A carver patiently shapes a little wooden horse for Balthazar to ride to Bethlehem. As the figure comes to life in his hands, a tradition that has lived for generations continues. When the first santeros molded the images of the Magi, they had never seen a camel; they had to use their everyday experience, and that experience involved horses. At home this past Christmas vacation, I can see the tradition is alive and well in the new carving my mother has added to her collection of saints.
Mom still embodies the significance of epiphany even today. She would go to our backyard with us to prepare for the arrival of the Wise Men. Out in the cool night, we would pull grass off the ground placing it on a shoebox. I remember the grass was short, and I pulled a lot, for after all, camels came from the Orient. I figured, or rather my mom explained, that the camels would be hungry after such a long trip. The box of grass along with a cup of water, for camels get thirsty too you know, was left next to our parents' bed. In the morning, the Magi had left gifts after feeding their mounts. Mom placed her box too and to this day still does even though our "wise man" doesn't ride a camel nor a horse.
Who arrives first--Santa Claus or the Three Wise Men? The naive, young child would answer Santa Claus only to have his godfather explain that the Wise Men arrived in January while Santa Claus came all the way out in December. This piece of humor is reflective of the changing tradition at home. After all, Christmas was, and still is, the celebration of the Holy Child's birth. Santa's sleigh didn't hit Puerto Rico well after 1898, and his arrival wasn't necessarily well taken. Countless Puerto Rican children were probably scared by the fat bearded man with the red coat, the big sack, and the bone chilling howl of "HO HO HO!" just like the regionalist writer (if this term can be used given it is the closest translation I can come to "costumbrista") pictured in "Santa Cló Va a La Cuchilla" ("Santa Claus visits La Cuchilla Sector"). The children in that classroom yelled and ran for their lives putting as much distance between them and the big red thing. Many years later, Puerto Rican kids, myself included, wait for jolly old Nick in December.
However, those children still wait for the Three Wise Men in January. Some of you may think that kids have it good down there. Getting gifts twice makes for a good deal (for kids anyway). Yet, this fact reflects two things. First, is the gradual adaptation of the American culture into mine, and second is the struggle and triumph of my native culture that refuses to die. However, as with Christmas in the States, our Christmas and Epiphany traditions are threatened by consumerism. The true significance of Epiphany at home is threatened just as Christmas is threatened in both countries. Yet my faith is steady that the significance of Epiphany will not be lost; it will live side by side with Santa and Midnight Mass and January 6th.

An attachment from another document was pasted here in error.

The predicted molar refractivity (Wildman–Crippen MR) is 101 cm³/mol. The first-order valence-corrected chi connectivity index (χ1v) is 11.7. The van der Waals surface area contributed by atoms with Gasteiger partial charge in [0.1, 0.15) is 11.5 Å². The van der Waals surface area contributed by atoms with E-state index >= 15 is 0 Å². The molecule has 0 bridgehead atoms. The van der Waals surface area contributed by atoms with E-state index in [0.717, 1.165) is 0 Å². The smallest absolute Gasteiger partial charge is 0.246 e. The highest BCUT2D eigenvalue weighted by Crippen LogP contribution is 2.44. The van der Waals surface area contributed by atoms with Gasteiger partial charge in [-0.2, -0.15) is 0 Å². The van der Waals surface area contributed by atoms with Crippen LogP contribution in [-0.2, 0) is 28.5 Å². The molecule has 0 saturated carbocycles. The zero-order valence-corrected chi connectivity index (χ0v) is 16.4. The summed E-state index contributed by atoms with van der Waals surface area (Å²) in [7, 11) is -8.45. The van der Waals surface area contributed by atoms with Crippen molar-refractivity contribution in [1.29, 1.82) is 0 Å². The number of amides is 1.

Next summer, my best friend will become my life companion. Such an event reaffirms my faith in Epiphany because some day it will be my turn to take the children outside to find foliage. Probably it won't be fresh tender grass, but the symbol will exist for them as it exists for me. Santa will come all in the way in December too, and the two traditions will coexist, but those times are off in the future. For the time being, I have not celebrated Epiphany with my family for a few years now. Due to the sudden cessation of the season after New Year's, I can't help feeling that another part of me was left back in my island just as the carvers that strive to preserve the tradition are still at home.
The time actually came. I got married that summer, and our daughter came shortly after. It seems only yesterday I was a young high school teacher. We have continued the tradition to the best of our ability. She went out last night, got her grass, so did we, and we opened our presents this morning. We had to get up a little bit earlier so as to be able to spend some time together before parents had to go to work, and she had to go to school. An epiphany is basically a sudden realization or insight about the nature of life. The Three Wise Men who visited that baby had their realization about the child. Educators are fortunate when their students experience an epiphany; I know I have been lucky on the ocassions I witnessed such. There is a sense of wonder, regardless of any religious persuasion or no persuasion at all. What I discover every year is the importance of family, of the times we make for ourselves, of the moments we will treasure, the memories we make. Epiphany reminds me of where I came from and where I have yet to wander.